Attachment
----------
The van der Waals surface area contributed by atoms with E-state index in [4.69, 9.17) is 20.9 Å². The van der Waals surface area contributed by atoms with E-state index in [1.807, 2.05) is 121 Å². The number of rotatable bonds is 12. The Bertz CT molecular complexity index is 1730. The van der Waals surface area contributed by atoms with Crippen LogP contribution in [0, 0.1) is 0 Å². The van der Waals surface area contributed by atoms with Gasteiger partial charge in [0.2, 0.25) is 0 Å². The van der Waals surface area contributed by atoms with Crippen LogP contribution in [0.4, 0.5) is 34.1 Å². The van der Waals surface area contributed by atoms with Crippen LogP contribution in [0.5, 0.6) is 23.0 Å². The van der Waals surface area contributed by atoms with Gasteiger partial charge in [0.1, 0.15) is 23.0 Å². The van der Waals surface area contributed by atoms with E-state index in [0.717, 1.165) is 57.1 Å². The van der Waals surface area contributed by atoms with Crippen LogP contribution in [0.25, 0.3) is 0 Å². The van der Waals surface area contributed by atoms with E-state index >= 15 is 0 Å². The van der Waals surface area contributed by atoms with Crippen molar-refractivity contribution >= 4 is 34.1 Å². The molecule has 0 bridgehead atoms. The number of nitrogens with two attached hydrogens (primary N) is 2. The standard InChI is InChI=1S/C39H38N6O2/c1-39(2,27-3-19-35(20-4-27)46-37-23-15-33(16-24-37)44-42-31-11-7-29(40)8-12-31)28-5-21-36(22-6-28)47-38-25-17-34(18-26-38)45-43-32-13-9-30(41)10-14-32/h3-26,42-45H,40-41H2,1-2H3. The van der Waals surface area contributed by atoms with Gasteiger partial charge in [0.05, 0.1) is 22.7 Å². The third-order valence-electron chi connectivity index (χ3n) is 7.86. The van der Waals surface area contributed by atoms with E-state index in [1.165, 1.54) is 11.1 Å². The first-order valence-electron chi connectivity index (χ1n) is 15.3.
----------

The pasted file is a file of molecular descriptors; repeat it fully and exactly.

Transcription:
The van der Waals surface area contributed by atoms with E-state index in [4.69, 9.17) is 20.9 Å². The van der Waals surface area contributed by atoms with E-state index in [1.807, 2.05) is 121 Å². The number of rotatable bonds is 12. The Bertz CT molecular complexity index is 1730. The van der Waals surface area contributed by atoms with Crippen LogP contribution in [0, 0.1) is 0 Å². The van der Waals surface area contributed by atoms with Gasteiger partial charge in [0.2, 0.25) is 0 Å². The van der Waals surface area contributed by atoms with Crippen LogP contribution in [0.4, 0.5) is 34.1 Å². The van der Waals surface area contributed by atoms with Crippen LogP contribution in [0.5, 0.6) is 23.0 Å². The van der Waals surface area contributed by atoms with Gasteiger partial charge in [0.1, 0.15) is 23.0 Å². The van der Waals surface area contributed by atoms with E-state index in [0.717, 1.165) is 57.1 Å². The van der Waals surface area contributed by atoms with Crippen LogP contribution in [0.25, 0.3) is 0 Å². The van der Waals surface area contributed by atoms with E-state index >= 15 is 0 Å². The van der Waals surface area contributed by atoms with Crippen molar-refractivity contribution >= 4 is 34.1 Å². The molecule has 0 bridgehead atoms. The number of nitrogens with two attached hydrogens (primary N) is 2. The standard InChI is InChI=1S/C39H38N6O2/c1-39(2,27-3-19-35(20-4-27)46-37-23-15-33(16-24-37)44-42-31-11-7-29(40)8-12-31)28-5-21-36(22-6-28)47-38-25-17-34(18-26-38)45-43-32-13-9-30(41)10-14-32/h3-26,42-45H,40-41H2,1-2H3. The van der Waals surface area contributed by atoms with Gasteiger partial charge in [0.05, 0.1) is 22.7 Å². The third-order valence-electron chi connectivity index (χ3n) is 7.86. The van der Waals surface area contributed by atoms with E-state index in [1.165, 1.54) is 11.1 Å². The first-order valence-electron chi connectivity index (χ1n) is 15.3.